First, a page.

Folder consits of 6 black and white photographs of the Berkeley Private Hospital in White Rock B.C. The architect was Fred Thorton Hollingsworth who designed and built the building in 1961. The photographs seem to have been for a 1965 issue of Canadian Architect magazine.

Pullan, Selwyn

Vancouver, Blackcomb

This building features western Red Cedar as its main material and reveals it's flexibility. In the Blackcomb style, this material is extremely durable and can withstand the variable conditions of the mountain.

Canadian Architect

Bowen Island, residence

This folder consists of photographs of the Bowen Island residence. Situated on two acres of a rocky island near Vancouver, the house consists of four connecting pavilions, design to give privacy to the owners while accommodating servants, guests and grandchildren. The design is Massey Medal winner of 1965. The review article was published in Canadian Architect in February 1965, p. 55. There are some B&W photos and a drawing plan of the residence.

Pullan, Selwyn

Vancouver, Burrard Marina

Located within the inner harbour of Vancouver, at the area known as False Creek, it functions to satisfy the needs of the average citizen with small boats (up to 40 ft.). The Marina is equipped with toilet facilities, a lounge with food vending machines, office for the manager and a caretaker suite.

Fulker, John

Burnaby, Buttjes Group Condos

The two towers with a total area of 32,500m2 will house 294 units, including 8 luxury penthouse suites and an extensive recreation facility.

Tregillas, Henry

Port Moody, Cecile Drive residence

Typed note on verso:
NATIONAL DESIGN AWARD 1969
This condominium housing - a pioneer of it's kind in BC, through the simple use of local materials and good siting achieves a very natural architectural character. The retention of treed areas, the consideration of grading for access, and siting for views, indicate the high degree of attention given to living considerations. The suites are well planned. The vertical stacking of the suites was necessitated by requirements in the early BC strata titles act concerning individual ownership which have since been changed. Good housing provided at a reasonable cost.

Central Mortgage & Housing Corporation

Victoria, Centennial Square Project

Mayor Roderick Finlayson's first objective after his election to office in January of 1878 was to erect a city hall. Overriding the opinions of the townsfolk who considered the whole idea an unnecessary extravagance, $10,000 was allocated and a competition announced for plans. The winner was John Teague. City Hall was to contain a corn market, surveyors' quarters, apartments for the assessor, a jail, a police court, a council chamber, committee rooms, and a museum gallery. The final form was a rectangular block, now comprising the south wing of the present City Hall. A good example of the Second Empire style, it is built in red brick with a tin mansard roof. The 1881 addition consisted of a small wing on the south-west corner for the Fire Department. In 1891 City Council approved a bylaw for the borrowing of $35,000 for the completion of the northeast addition. The new wing added to the existing building constitutes the present City Hall as it is seen today. In 1891, the main entrance was moved to the base of the tower block at the center of the Douglas elevation. The facade is divided into three bays, the projecting center bay carries the thrust of the 140-foot-tall brick and stone tower block. The entrance is further accented by a balustrade over the indented porch. On May 6, 1891, C.E. Redfern was awarded the contract for the installation of the clock which had been manufactured by Messrs. Gillet & Johnson of Croydon, Surrey, England. Four 500-pound dials each 706 inches in diameter and the 2,170 pound bell had to be lifted into place. The clock requires winding once a week. Since 1891 there have been no major alternations, except those connected with the Centennial Square project in 1963. At this time the interior was completely renovated and an International Style addition was constructed at the west end. This was carried out by the architectural firms of Wade, Stockdill, Armour & Partners and R.W. Siddall & Associates, under the direction of Rod Clack, city architectural consultant and director of special planning projects.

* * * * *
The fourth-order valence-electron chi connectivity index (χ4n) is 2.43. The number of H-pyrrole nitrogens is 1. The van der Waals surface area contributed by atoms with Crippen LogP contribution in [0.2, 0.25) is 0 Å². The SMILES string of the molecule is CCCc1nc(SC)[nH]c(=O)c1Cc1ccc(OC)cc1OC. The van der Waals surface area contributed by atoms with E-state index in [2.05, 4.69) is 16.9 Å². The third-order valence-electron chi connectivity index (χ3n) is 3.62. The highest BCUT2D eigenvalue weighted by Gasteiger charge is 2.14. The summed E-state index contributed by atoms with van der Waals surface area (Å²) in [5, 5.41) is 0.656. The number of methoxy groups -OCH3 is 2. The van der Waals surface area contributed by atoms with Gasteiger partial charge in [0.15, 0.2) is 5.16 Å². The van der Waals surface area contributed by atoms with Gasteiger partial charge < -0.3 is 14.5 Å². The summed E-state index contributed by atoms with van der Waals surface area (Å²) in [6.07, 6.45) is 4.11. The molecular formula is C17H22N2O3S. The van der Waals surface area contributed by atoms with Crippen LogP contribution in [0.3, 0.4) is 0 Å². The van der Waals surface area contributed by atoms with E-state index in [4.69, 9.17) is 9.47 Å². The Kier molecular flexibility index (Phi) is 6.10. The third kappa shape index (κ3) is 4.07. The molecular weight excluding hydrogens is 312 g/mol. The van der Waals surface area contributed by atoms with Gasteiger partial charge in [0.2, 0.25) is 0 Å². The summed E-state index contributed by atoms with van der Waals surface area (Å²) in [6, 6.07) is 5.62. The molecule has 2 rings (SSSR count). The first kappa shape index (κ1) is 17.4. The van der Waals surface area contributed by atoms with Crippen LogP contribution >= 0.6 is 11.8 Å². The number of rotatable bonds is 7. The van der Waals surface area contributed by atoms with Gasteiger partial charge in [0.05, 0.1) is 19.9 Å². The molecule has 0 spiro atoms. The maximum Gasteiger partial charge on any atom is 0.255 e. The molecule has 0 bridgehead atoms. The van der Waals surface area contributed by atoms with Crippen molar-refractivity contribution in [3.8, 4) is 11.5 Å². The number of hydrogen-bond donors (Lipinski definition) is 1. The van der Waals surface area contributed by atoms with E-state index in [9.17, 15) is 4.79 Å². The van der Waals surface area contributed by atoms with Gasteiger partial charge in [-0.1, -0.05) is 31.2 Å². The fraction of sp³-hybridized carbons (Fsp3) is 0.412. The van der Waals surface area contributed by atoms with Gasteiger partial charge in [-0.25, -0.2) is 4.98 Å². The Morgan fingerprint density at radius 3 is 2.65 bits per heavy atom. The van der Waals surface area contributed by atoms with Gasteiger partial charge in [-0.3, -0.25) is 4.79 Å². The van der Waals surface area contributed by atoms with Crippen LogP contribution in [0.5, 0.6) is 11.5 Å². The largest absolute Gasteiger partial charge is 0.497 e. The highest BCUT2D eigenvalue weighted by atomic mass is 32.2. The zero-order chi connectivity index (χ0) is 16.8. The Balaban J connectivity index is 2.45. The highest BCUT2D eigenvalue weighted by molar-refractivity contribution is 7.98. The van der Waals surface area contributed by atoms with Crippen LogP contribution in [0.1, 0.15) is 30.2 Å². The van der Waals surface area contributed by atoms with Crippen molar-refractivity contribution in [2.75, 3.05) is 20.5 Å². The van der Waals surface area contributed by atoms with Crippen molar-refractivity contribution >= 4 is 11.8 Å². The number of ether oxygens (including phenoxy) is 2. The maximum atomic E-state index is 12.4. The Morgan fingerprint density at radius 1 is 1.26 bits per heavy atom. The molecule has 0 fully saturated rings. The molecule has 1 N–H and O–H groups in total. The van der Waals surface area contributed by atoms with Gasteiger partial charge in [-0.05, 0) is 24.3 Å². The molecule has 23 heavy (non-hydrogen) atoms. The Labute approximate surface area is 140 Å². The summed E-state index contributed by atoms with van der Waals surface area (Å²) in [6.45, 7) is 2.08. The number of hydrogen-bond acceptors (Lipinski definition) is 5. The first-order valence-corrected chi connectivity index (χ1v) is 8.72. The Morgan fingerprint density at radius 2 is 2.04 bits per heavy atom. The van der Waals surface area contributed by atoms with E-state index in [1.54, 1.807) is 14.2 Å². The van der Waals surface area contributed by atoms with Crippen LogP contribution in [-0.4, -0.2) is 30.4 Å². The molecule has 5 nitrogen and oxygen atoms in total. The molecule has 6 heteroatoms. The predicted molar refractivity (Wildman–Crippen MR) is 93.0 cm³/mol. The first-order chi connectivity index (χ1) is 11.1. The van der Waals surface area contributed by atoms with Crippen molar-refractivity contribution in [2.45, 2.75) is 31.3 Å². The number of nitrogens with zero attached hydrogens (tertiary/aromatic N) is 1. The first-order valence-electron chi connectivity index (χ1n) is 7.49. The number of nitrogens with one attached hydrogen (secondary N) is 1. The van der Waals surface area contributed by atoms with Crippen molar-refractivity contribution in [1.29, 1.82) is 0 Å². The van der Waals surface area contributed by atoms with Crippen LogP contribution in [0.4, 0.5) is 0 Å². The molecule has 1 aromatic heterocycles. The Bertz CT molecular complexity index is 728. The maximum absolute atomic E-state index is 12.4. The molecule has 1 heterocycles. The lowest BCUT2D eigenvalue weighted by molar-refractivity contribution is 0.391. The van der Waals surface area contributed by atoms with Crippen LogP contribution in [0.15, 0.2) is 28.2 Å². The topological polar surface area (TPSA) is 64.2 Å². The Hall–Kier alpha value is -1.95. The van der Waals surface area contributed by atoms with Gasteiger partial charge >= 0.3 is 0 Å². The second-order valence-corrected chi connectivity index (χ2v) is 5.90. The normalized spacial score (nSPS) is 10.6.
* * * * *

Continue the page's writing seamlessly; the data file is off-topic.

Architect: John Teague
Additions: Wade, Stockdill, Armour, R.W. Sidall, R. Clack

http://www.maltwood.uvic.ca/Architecture/ma/urban_planning/centennial_square/city_hall.html
The focal point is a fountain, its balustraded rim reminiscent of pieces from Oscar Niemeyer's Brazilia scheme (1958), and the mosaic concrete totems by local artist J.C.S. Wilkinson. The fountain was a centennial gift to the City from neighbouring municipalities.
This folder also contains photographs of the Civic Square in Victoria, B.C from June 1965.

Fulker, John

Whistler, Chateau Whistler Resort

Folder contains three photographic prints of the Chateau Whistler Resort. CAPTION verso:
An artist's impression of what the Chateau Whistler Resort will look like when it opens in late 1989 at Whistler, BC. Canadian Pacific Hotels Corporation is investing $50 million in construction of the 400 room luxury resort facility. It features a year round resort hotel. Chateau Whistler Resort's facilities inclde four outdoor and two covered tennis courts, indoor and outdoor swimming pools and other recreational facilities, including plans for an 18 hole golf course.

Canadian Architect

Vancouver, Choklit Park townhouses

A winner of the Canadian Architect award of excellence in 1983, the Choklit Park Townhouse project comprises four townhouses on a 15 by 33m site. This site, which has a 15m vertical drop, overlooks downtown, False Creek and the North Shore mountains. Folder also contains 1 colour photograph taken of the Choklit Park Townhouses in October 1985.